Inidian Goverment has cracked the Black Berry code finally. itexaminer.com has publish the following article on it.
According to the Times of India, the company said in a statement:
The BlackBerry security architecture for enterprise customers is purposefully designed to exclude the capability for RIM or any third party to read encrypted information under any circumstances. We regret any concern prompted by incorrect speculation or rumours and wish to assure customers that RIM is committed to continue serving security-conscious business in the Indian market.
Indian Government successfully cracks Blackberry code
In a joint initiative, Indian Government agencies like the Department of Telecommunications (DoT), Indian Intelligence bureau (IB) and National Technical Research organisation (NTRO) have successfully carried out tests that can track and monitor Blackberry data. These tests were carried out on the subscribers of the telcos like Reliance Communications (RCom), Vodafone, Airtel and BPL Mobile. These mobile service providers also provide Blackberry services.
The tests will not only track and monitor the communication between Blackberry-to-blackberry devices but also Blackberry to other devices. The test has reportedly gone well except few difficulties faced in decrypting the code of the Vodafone subscribers of one particular service provider but also but that has also been solved.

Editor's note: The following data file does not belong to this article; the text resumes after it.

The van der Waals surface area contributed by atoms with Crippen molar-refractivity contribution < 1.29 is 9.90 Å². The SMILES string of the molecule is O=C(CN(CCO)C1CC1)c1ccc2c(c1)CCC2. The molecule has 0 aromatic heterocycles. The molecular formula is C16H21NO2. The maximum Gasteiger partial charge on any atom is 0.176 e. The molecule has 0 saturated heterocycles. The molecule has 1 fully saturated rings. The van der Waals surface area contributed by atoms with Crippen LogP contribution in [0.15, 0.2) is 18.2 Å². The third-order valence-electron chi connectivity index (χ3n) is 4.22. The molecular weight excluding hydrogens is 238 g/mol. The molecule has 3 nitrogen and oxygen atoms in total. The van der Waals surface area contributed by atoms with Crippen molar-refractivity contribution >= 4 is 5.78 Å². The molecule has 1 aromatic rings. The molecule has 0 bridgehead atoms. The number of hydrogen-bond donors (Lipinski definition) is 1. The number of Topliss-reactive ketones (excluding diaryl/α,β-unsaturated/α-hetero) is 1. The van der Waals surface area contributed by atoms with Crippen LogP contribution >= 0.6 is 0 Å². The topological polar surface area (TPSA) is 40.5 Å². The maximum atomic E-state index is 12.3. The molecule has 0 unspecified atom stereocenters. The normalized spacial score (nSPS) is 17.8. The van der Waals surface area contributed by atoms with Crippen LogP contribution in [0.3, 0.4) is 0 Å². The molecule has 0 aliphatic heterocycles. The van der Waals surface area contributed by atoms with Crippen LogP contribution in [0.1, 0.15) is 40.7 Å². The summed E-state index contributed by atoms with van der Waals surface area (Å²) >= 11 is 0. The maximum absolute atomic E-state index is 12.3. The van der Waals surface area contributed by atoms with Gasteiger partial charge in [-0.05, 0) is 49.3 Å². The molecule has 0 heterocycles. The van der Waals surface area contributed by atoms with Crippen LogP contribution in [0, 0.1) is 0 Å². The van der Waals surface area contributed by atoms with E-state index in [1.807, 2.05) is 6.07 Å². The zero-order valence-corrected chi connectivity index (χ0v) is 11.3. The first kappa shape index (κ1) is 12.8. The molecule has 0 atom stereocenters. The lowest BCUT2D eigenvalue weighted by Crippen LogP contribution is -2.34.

The tests, as per the reports, not only tested the communication between BlackBerry-to-BlackBerry devices but will also monitor the communication between Blackberry-to-other devices.
The DoT will not share the solution with any of the service providers, not even state telcos like Bharat Sanchar Nigam Limited (BSNL) and Mahanagar Telephone Nigam Limited (MTNL).
A DoT source has said TOI confirming the tests has said the tests has been conducted wholly for non-enterprise solutions. The Blackberry maker, Research in Motion (RIM), has not yet come out with any comment. Sources close to Airtel confirmed that DoT succeeded in carrying out the decoding of the Blackberry encryptions.
Officials of other Blackberry service providers though declined to comment as of now.
The DoT may ask any service provider to make few technical changes to bring compatibility for the decompression that would enable the agencies to decode information for the data transfer to other forms like data to voice, data to video or data to text.
Earlier, The DoT had asked RIM for the message encryption key for accessibility to content transfers. But RIM had refused to provide DoT with the masker key. RIM is against allowing any third party to access the information exchanged over its network.